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Targeting LIN28B reprograms tumor glucose metabolism and acidic microenvironment to suppress cancer stemness and metastasis

Abstract

The altered metabolism and acidic microenvironment plays an important role in promoting tumor malignant characteristics. A small population of cancer stem cells (CSCs) were considered as a therapy target to reserve tumor relapse, resistance, and metastasis. However, the molecular mechanism that regulates CSCs metabolism remains poorly understood. In this study, we demonstrate a fundamental role of stemness gene LIN28B in maintaining CSCs glycolysis metabolism. Using LIN28B-expressing cancer cell lines, we found that the rate of extracellular acidification, glucose uptake, and lactate secretion are all suppressed by LIN28B knockdown in vitro and in vivo. Importantly, metabolic analyses reveal that CSCs have enhanced aerobic glycolysis metabolic characteristics and the glycolytic product lactate further promotes cancer associated stemness properties. LIN28B silencing suppresses MYC expression that further increases miR-34a-5p level. Furthermore, the glycolysis metabolism of human breast cancer cell line MDA-MB-231 is suppressed by either MYC siRNA or miR-34a-5p mimic. Clinically, high MYC and low miR-34a-5p level are correlated with high LIN28B expression and poor prognosis in human breast cancer patients. Notably, blocking LIN28B/MYC/miR-34a-5p signaling pathway by LIN28B-specific inhibitor causes dramatic inhibition of tumor growth and metastasis in immunodeficient orthotopic mouse models of human breast cancer cell MDA-MB-231. Taken together, our findings offer a preclinical investigation of targeting LIN28B to suppress CSCs glycolysis metabolism and tumor progression that may improve the therapeutic benefit for cancer patients.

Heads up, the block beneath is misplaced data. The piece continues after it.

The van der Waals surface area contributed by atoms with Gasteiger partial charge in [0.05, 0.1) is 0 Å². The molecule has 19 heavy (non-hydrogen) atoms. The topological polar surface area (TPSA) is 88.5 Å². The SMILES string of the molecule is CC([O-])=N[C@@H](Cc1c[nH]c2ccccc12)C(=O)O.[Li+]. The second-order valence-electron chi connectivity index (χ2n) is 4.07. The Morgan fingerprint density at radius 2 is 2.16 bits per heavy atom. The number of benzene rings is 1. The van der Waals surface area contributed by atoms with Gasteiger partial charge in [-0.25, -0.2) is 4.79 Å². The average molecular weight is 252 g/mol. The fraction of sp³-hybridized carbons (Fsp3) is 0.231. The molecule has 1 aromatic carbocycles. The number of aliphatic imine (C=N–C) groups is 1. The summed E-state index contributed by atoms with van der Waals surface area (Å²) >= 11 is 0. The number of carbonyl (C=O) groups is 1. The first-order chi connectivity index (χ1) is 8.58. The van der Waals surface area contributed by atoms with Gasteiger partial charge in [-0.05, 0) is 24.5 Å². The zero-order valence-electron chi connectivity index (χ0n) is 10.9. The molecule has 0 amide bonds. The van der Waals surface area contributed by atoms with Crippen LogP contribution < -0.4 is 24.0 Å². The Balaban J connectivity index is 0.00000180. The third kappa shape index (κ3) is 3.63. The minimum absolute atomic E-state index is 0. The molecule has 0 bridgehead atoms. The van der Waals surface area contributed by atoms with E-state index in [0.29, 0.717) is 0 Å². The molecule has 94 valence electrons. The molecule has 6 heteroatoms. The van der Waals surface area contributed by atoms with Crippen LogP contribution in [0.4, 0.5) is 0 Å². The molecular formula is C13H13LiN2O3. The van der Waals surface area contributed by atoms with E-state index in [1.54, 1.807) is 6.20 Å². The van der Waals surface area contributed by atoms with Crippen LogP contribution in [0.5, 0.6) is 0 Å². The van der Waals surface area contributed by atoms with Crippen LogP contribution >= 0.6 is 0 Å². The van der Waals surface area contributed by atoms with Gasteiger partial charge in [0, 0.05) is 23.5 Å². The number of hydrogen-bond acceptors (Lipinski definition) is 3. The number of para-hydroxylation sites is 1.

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Acknowledgements

This project was supported by grants from the 973 Program of China (2013CB967202, Yunping Luo); the National Natural Science Foundation of China (91029734 and 81071711, Yunping Luo), the National Natural Science Foundation of China (81502562, Chong Chen); and the Fundamental Research Funds for the Central Universities (33320140173, Chong Chen). We thank Zhigang Wang (Department of Bioengineering, Chinese Academy of Medical Sciences) for the bioinformatics analysis in this study and Cameron R. Mckay (Department of Immunology, Nankai University) for critically reading and polishing this manuscript.

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The authors declare that they have no conflict of interest.

Correspondence to Yunping Luo.

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